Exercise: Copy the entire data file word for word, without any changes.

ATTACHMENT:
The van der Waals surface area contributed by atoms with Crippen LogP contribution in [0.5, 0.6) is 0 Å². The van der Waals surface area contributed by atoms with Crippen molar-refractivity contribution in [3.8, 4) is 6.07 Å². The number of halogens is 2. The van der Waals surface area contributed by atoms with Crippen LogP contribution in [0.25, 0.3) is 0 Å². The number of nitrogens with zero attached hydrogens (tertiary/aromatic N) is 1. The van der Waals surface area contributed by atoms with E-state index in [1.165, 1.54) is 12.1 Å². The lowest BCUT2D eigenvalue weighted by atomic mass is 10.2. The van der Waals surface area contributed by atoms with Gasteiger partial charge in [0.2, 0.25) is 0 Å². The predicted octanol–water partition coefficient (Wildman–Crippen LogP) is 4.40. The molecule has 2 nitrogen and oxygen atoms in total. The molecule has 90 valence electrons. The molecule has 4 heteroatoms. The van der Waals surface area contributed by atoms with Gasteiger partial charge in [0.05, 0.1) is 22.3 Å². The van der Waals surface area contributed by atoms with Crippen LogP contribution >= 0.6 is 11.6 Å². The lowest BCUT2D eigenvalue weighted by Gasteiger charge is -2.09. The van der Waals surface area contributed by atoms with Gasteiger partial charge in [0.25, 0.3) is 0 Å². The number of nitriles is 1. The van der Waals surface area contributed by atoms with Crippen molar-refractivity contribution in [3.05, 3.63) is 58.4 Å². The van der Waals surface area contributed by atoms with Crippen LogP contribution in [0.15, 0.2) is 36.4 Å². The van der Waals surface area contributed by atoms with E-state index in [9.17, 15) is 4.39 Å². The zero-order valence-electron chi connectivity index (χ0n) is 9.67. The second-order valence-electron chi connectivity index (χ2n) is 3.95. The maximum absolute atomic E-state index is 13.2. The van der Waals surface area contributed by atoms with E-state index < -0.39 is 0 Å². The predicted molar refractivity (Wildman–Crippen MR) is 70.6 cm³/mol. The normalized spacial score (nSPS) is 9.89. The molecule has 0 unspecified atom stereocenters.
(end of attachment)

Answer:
The van der Waals surface area contributed by atoms with Crippen LogP contribution in [0.5, 0.6) is 0 Å². The van der Waals surface area contributed by atoms with Crippen molar-refractivity contribution in [3.8, 4) is 6.07 Å². The number of halogens is 2. The van der Waals surface area contributed by atoms with Crippen LogP contribution in [0.25, 0.3) is 0 Å². The number of nitrogens with zero attached hydrogens (tertiary/aromatic N) is 1. The van der Waals surface area contributed by atoms with E-state index in [1.165, 1.54) is 12.1 Å². The lowest BCUT2D eigenvalue weighted by atomic mass is 10.2. The van der Waals surface area contributed by atoms with Gasteiger partial charge in [0.2, 0.25) is 0 Å². The predicted octanol–water partition coefficient (Wildman–Crippen LogP) is 4.40. The molecule has 2 nitrogen and oxygen atoms in total. The molecule has 90 valence electrons. The molecule has 4 heteroatoms. The van der Waals surface area contributed by atoms with Gasteiger partial charge in [0.05, 0.1) is 22.3 Å². The van der Waals surface area contributed by atoms with Crippen LogP contribution >= 0.6 is 11.6 Å². The lowest BCUT2D eigenvalue weighted by Gasteiger charge is -2.09. The van der Waals surface area contributed by atoms with Gasteiger partial charge in [0.25, 0.3) is 0 Å². The number of nitriles is 1. The van der Waals surface area contributed by atoms with Crippen molar-refractivity contribution in [3.05, 3.63) is 58.4 Å². The van der Waals surface area contributed by atoms with Crippen LogP contribution in [0.15, 0.2) is 36.4 Å². The van der Waals surface area contributed by atoms with E-state index in [9.17, 15) is 4.39 Å². The zero-order valence-electron chi connectivity index (χ0n) is 9.67. The second-order valence-electron chi connectivity index (χ2n) is 3.95. The maximum absolute atomic E-state index is 13.2. The van der Waals surface area contributed by atoms with E-state index < -0.39 is 0 Å². The predicted molar refractivity (Wildman–Crippen MR) is 70.6 cm³/mol. The normalized spacial score (nSPS) is 9.89. The molecule has 0 unspecified atom stereocenters.